Things I wish I had known at this time last year

Preparing for sorority recruitment

Tara Tran

This past weekend was filled with pastels, pearls and pretty girls as the women of Case Western Reserve University took over Thwing Center to go through the formal sorority recruitment of spring 2014. I remember all too well the bombardment of Greek letters that I really didn’t know how to pronounce, learning (or rather, struggling) to walk in heels and feeling so excited and nervous that I couldn’t sleep.

A year later and not much has changed. Aside from knowing a couple more letters of the Greek alphabet, I’m on the other side of recruitment now and I still can’t walk in heels, nor has the excitement and nervousness subdued. After going through this intense, convoluted process (which in itself deserves to be an entirely different article) and seeing it from both sides, these are the six things I wish I would have known as a potential pledge during recruitment a year ago.

1. We’re nervous too. If I could put an analogy to my whole experience, Greek life is like getting a boyfriend. Recruitment is going on dates and getting to know this prospective guy. Going through recruitment can be overwhelming, but I hope you get a little peace of mind knowing that the sorority girls are just as, if not more, nervous. We hope you like what we wear, too. We also don’t want you to think that we are awkward. And last but not least, we, too, hope that you’ll like us.

2. Love takes time. Expanding on the previous analogy, getting a bid is like a guy asking ‘Hey, wanna be my girlfriend?’ You say ‘yes’ and then you start going steady. In the same light, your relationship with your sisters will and has to grow, develop and mature. This will only happen with experiences and time. It’s really okay if you aren’t best friends with all of them immediately. It’s all right if you don’t know all their names, majors and mothers’ maiden names the day after you get your bid because trust me, a year later, you’ll know way too much about them anyway.

3. Enjoy this time while you can. I absolutely loved the pledge period. Extending this to my previous analogy, it’s like the initial phase of dating where everything is seen through rose-colored glasses. I really adored the spam of Facebook wall posts, endless gifts, coffee dates with new sisters and how everyone was infatuated with each other. Some of my best memories of being in my wonderful sorority were during this time and my only regret was that I didn’t appreciate it more. So soak it in, let it sit and really treasure this mushy gushy time.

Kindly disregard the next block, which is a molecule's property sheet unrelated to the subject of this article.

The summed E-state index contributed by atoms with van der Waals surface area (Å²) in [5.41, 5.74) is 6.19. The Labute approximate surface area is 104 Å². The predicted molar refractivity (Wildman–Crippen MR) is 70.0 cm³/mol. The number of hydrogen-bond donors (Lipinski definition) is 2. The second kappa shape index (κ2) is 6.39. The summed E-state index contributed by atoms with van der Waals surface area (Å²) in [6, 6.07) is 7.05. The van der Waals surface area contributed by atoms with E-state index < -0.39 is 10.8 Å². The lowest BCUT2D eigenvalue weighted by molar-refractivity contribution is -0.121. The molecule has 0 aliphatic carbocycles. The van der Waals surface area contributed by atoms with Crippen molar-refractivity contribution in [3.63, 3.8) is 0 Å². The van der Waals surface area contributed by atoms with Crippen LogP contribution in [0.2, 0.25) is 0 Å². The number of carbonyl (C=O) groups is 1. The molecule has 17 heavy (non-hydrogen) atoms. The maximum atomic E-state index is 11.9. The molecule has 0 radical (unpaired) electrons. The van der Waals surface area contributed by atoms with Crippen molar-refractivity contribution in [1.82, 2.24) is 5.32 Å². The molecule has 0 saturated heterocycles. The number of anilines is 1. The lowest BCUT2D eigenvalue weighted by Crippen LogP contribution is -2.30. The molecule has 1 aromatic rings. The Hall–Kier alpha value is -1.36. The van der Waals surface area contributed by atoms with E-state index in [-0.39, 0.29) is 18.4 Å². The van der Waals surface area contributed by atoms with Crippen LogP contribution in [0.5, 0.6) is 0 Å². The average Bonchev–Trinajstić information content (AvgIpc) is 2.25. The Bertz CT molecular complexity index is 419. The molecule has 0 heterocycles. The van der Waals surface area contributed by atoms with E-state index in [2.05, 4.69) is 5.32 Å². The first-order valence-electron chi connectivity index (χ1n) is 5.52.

4. You’ll get way too many insert-Greek-letters-here shirts soon enough. When I first joined my amazing sorority, I was excited beyond compare but so sad that I didn’t have more gear of my sorority that I went on crazy shopping sprees on the Internet, buying everything that had my sorority’s letters in sight. A year later and probably a couple hundred dollars poorer, I should have known that gifts from my beautiful big, hand-me-downs and large group orders would have saved me big bucks.

5. You can see other people. Some of my best girl friends from freshman year were the girls that lived on my floor and by the end of recruitment, we found ourselves in six different sororities. Post-recruitment and pledging, for me, was a honeymoon phase of bonding and getting to know my new sisters and it was always so nice to come back to my floor and talk about all our diverse yet wonderful experiences. Many are under the misconception that your sorority sisters are your only friends, but that is really not the case. No matter the letters, we’re all Greek together.

6. Lastly, you’re going to end up where you are meant to be. We’ve all heard the ‘don’t worry, everything will work out, just trust the system’ spiel given to us time and time again going through recruitment. At that time, I didn’t really understand what this little dogma meant, but after a year of being in a wonderful sorority and experiencing the beauty of Greek Life, I have come to fully accept and believe in this.

Formal recruitment is such a complex and complicated scheme that you’re really not 100 percent sure where you’re going to end up. I know many girls, some of whom get into the sorority of their first original choice and others their original third, but the one similarity that matters among them all is that they love where they are now. So whether you end up flipping a coin after the last weekend to create your list, staying in Thwing center for hours on hours until they make you leave while you’re pondering said list or accepting a bid that you didn’t think you would, be positive and remember that everything happens for a reason.

Tara Tran is a sophomore—although a kindergartener at heart—chemistry and medical anthropology major aspiring on the pre-med track. In her spare time, she likes to play, or at least attempt to play, the ukulele. She also likes to live dangerously, mostly through her daily attempts at the New York Times crossword puzzles. In pen. Thanks so much for taking the time to read her writing (you rock!).